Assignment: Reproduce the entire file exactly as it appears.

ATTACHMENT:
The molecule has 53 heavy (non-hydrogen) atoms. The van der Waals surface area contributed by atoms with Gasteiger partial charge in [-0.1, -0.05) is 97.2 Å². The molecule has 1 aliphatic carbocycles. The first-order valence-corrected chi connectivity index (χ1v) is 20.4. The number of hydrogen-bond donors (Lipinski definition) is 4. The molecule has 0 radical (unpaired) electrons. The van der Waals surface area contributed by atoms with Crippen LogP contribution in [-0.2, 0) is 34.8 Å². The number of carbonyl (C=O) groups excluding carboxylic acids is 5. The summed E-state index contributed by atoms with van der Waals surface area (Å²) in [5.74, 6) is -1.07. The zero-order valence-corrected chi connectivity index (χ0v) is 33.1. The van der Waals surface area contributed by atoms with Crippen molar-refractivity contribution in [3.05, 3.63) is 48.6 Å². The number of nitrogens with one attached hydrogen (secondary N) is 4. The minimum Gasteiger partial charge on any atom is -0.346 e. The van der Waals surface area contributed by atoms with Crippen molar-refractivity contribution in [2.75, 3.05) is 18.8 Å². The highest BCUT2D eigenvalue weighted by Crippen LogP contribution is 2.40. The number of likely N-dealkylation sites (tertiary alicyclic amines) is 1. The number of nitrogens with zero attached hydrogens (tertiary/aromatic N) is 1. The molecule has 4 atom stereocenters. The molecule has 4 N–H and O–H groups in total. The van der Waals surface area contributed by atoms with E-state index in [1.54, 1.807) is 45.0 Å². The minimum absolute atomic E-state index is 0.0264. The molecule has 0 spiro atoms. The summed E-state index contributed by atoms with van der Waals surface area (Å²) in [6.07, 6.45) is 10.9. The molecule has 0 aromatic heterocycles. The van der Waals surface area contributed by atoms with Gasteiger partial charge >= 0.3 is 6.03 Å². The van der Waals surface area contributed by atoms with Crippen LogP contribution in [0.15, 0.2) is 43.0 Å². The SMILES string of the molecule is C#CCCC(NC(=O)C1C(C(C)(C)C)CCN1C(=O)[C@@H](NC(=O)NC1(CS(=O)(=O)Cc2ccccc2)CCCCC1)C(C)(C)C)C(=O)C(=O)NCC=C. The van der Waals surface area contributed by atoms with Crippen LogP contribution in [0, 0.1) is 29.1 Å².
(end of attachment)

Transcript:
The molecule has 53 heavy (non-hydrogen) atoms. The van der Waals surface area contributed by atoms with Gasteiger partial charge in [-0.1, -0.05) is 97.2 Å². The molecule has 1 aliphatic carbocycles. The first-order valence-corrected chi connectivity index (χ1v) is 20.4. The number of hydrogen-bond donors (Lipinski definition) is 4. The molecule has 0 radical (unpaired) electrons. The van der Waals surface area contributed by atoms with Crippen LogP contribution in [-0.2, 0) is 34.8 Å². The number of carbonyl (C=O) groups excluding carboxylic acids is 5. The summed E-state index contributed by atoms with van der Waals surface area (Å²) in [5.74, 6) is -1.07. The zero-order valence-corrected chi connectivity index (χ0v) is 33.1. The van der Waals surface area contributed by atoms with Crippen molar-refractivity contribution in [3.05, 3.63) is 48.6 Å². The number of nitrogens with one attached hydrogen (secondary N) is 4. The minimum Gasteiger partial charge on any atom is -0.346 e. The van der Waals surface area contributed by atoms with Crippen molar-refractivity contribution in [2.75, 3.05) is 18.8 Å². The highest BCUT2D eigenvalue weighted by Crippen LogP contribution is 2.40. The number of likely N-dealkylation sites (tertiary alicyclic amines) is 1. The number of nitrogens with zero attached hydrogens (tertiary/aromatic N) is 1. The molecule has 4 atom stereocenters. The molecule has 4 N–H and O–H groups in total. The van der Waals surface area contributed by atoms with E-state index in [1.54, 1.807) is 45.0 Å². The minimum absolute atomic E-state index is 0.0264. The molecule has 0 spiro atoms. The summed E-state index contributed by atoms with van der Waals surface area (Å²) in [6.07, 6.45) is 10.9. The molecule has 0 aromatic heterocycles. The van der Waals surface area contributed by atoms with Gasteiger partial charge >= 0.3 is 6.03 Å². The van der Waals surface area contributed by atoms with Crippen LogP contribution in [0.15, 0.2) is 43.0 Å². The SMILES string of the molecule is C#CCCC(NC(=O)C1C(C(C)(C)C)CCN1C(=O)[C@@H](NC(=O)NC1(CS(=O)(=O)Cc2ccccc2)CCCCC1)C(C)(C)C)C(=O)C(=O)NCC=C. The van der Waals surface area contributed by atoms with Crippen LogP contribution in [0, 0.1) is 29.1 Å².